Container Industry: Charting A Talk On The Future

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  • The necessary time must be spent by all leaders in the global transport industry to understand the work carried out in the front line.
  • Identify serious risk areas, bring in the experts, attack the risks from all angles and commit to action and progress.
  • Showcasing best practices, recording how many times unsafe work is stopped, recognising and rewarding the right behaviours, are all strategies that assist.

Mike Yarwood said, “Having spent 36 years in a variety of prominent roles in the transport industry, and as a Director on the TT Club board, safety is a passion of mine. While I retired from Maersk a year ago, I held overall responsibility for safety, security, resilience and for crisis management at Maersk. Of course it is important to make money and deliver progress on many different fronts, but at the end of the day there is, in my opinion, nothing as important as keeping colleagues and partners safe from harm so that they can return home from work.”

Yarwood’s Concerns

Mike Yarwood  greatly concerns that this is not the way it is in many places in the global transport industry. It is necessary to understand that many of the companies operate in dangerous environments, where it is essential that safety risks are monitored closely.

The main personal safety risks are with our front line colleagues on the ships, in the warehouses and so on and yet, at the same time, the ones who have the mandate to change processes, approve investments are the ones sitting in the offices.

It is considered essential that the necessary time is spent by all leaders in the global transport industry 

  • to understand the work carried out in the front line, 
  • to frequently visit and observe the work,
  • to allocate time for understanding the risks associated with the work,
  • to conduct safety process confirmation walks, 
  • to participate in sessions with frontline colleagues 
  • to determine actions that can be taken to mitigate these risks.

This way, knowledge about the work and risks from the experts in the front lines can be connected with the decision making, innovation that are required to combat these risks. 

Maximizing the Effect

  1. It is essential to build the capacity to fail in operations. One should work to identify risks and mitigate them, but procedures will not always be followed and things will not always go as planned, accidents will happen. 
  2. Think and plan ahead. Certain car brands, recognised for the safety of their vehicles, invest millions of dollars in developing their cars with the clear expectation that there will be accidents. They build their cars so that the people driving them will be safe even if there is an accident. It is good and important to learn from accidents, but it would be so much better if one could reach such insights before the severe accidents happen, not only afterwards.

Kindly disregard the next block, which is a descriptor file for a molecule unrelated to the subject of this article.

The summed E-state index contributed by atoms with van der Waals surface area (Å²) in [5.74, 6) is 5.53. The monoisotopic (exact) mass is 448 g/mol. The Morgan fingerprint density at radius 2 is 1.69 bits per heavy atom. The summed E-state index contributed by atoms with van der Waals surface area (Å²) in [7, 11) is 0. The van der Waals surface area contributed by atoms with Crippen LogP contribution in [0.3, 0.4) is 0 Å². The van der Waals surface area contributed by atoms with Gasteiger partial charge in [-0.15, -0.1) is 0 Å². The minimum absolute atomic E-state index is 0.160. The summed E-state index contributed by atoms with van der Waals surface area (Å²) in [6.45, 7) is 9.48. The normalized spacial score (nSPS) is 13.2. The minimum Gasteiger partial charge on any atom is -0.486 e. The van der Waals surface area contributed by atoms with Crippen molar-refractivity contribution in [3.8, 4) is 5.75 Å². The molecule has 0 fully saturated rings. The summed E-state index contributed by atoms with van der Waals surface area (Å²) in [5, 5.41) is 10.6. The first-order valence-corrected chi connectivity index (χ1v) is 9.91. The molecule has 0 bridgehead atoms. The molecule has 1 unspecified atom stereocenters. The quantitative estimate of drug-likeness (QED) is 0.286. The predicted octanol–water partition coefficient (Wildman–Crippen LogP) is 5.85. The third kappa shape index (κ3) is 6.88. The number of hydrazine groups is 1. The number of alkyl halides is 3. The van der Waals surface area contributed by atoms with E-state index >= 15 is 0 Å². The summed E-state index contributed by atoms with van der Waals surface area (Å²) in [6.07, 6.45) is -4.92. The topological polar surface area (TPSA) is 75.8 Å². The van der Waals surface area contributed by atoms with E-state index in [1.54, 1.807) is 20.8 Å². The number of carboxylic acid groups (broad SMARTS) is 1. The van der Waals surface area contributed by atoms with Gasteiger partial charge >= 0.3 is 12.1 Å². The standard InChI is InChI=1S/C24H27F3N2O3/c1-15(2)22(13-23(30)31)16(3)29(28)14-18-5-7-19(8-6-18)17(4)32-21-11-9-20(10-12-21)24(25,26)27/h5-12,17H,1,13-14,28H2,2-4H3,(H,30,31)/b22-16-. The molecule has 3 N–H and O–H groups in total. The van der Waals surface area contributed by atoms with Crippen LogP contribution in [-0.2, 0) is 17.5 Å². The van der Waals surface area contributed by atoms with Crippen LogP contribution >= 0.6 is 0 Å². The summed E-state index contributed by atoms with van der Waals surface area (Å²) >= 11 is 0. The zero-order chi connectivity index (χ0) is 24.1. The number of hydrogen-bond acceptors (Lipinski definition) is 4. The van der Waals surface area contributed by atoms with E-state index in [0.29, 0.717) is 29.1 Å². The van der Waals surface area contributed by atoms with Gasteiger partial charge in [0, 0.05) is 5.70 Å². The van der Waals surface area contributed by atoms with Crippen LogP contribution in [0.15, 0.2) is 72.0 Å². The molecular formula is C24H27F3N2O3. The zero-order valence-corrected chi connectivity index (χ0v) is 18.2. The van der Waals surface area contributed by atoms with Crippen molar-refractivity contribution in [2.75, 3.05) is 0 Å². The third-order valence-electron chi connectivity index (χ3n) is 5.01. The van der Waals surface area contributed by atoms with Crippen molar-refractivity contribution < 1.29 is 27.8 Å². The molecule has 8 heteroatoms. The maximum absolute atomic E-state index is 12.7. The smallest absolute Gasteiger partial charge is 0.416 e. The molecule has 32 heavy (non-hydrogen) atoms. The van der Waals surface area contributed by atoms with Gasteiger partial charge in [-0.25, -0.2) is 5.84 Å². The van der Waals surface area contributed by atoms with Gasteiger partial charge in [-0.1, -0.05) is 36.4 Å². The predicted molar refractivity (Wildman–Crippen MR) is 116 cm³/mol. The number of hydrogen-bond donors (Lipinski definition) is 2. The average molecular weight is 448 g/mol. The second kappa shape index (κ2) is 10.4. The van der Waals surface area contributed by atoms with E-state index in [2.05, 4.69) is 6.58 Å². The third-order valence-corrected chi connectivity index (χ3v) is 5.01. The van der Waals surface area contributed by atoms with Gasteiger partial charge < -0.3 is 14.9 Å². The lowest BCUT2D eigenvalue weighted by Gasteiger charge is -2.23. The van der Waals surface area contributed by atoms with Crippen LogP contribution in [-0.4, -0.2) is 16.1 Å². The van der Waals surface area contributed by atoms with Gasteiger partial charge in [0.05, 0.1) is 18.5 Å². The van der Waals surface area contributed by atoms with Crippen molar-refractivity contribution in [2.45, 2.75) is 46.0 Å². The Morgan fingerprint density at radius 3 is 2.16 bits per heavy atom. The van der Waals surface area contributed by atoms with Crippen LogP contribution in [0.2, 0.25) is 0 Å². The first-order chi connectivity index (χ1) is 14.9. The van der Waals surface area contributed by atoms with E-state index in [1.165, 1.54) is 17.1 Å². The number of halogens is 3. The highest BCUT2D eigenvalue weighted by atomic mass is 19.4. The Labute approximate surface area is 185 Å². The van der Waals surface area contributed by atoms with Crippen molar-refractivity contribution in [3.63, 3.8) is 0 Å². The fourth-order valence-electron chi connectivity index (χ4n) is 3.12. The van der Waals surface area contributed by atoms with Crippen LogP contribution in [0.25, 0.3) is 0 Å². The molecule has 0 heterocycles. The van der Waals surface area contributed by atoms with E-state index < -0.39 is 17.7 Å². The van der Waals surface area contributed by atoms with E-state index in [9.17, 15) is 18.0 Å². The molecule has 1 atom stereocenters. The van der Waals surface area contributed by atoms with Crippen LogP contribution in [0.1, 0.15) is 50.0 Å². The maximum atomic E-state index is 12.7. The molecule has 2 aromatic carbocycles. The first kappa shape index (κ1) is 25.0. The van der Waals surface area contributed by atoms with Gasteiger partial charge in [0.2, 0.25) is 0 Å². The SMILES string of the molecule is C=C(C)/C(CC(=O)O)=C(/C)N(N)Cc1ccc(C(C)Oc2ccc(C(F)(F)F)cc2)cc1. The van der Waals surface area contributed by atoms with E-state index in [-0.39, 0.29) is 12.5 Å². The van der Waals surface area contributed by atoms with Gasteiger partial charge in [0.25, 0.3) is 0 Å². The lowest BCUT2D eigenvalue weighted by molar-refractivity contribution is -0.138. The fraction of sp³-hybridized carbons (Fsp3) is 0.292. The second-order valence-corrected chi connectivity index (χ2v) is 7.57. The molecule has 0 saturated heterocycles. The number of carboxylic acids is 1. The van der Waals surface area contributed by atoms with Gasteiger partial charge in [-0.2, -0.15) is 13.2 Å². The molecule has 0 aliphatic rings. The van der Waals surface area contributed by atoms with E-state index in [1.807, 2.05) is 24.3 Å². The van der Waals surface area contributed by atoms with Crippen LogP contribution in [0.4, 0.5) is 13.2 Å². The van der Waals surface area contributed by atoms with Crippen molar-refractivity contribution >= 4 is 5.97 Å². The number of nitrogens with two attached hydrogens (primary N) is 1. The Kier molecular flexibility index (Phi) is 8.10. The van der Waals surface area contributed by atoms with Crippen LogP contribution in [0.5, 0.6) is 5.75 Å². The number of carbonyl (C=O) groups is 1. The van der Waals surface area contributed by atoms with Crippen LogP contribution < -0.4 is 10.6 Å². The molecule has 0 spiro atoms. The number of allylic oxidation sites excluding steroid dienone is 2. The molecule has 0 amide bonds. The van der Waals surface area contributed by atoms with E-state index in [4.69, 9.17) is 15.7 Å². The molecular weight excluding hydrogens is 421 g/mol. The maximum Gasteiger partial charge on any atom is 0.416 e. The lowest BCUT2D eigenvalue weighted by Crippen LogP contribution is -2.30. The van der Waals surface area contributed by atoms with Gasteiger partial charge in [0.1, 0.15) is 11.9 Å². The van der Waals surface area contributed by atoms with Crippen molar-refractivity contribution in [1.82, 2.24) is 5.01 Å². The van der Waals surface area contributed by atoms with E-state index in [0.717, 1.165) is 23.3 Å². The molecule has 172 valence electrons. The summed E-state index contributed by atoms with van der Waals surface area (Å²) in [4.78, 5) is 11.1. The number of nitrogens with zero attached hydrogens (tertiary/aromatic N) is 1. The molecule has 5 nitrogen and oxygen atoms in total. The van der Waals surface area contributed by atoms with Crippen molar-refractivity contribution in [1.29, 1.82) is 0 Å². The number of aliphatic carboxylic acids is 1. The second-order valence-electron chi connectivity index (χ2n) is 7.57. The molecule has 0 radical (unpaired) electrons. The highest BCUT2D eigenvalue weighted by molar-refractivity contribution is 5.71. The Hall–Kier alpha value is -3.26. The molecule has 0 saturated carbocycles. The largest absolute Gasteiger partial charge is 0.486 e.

Todd Conklin, a safety expert from the Los Alamos National Laboratory (an organisation focused on safety research and development) and one of his most important sources of inspiration, powerfully stated that “Safety is not the absence of accidents but the presence of defences”.

Barriers In Reality

  • Not backing up the correct plans and targets, 
  • The company’s culture, 
  • New or insufficiently trained personnel or
  • Certain areas where there is increased risk.

Mike Yarwood hopes that greater efforts will be made to improve the quality and transparency of safety data and every company would benchmark themselves to peers in the industry and establish best practices.

Hindering Creativity 

There are many cases where creativity or innovation is hindered by a company’s atmosphere or bureaucracy. Creativity is best fostered by a good degree of supervisor encouragement, freedom to try things out, backed by organisational and monetary support and recognition. The absence of such attributes can be a barrier for essential creativity and innovation where safety is concerned.

Looking to the future, when innovative ideas materialise, one should consider: who you need to get on-board, how do you test the assumptions made, how do you track progress, how do you use technology or other means to sustain the progress and importantly how do you continuously improve.

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Source: TTclub


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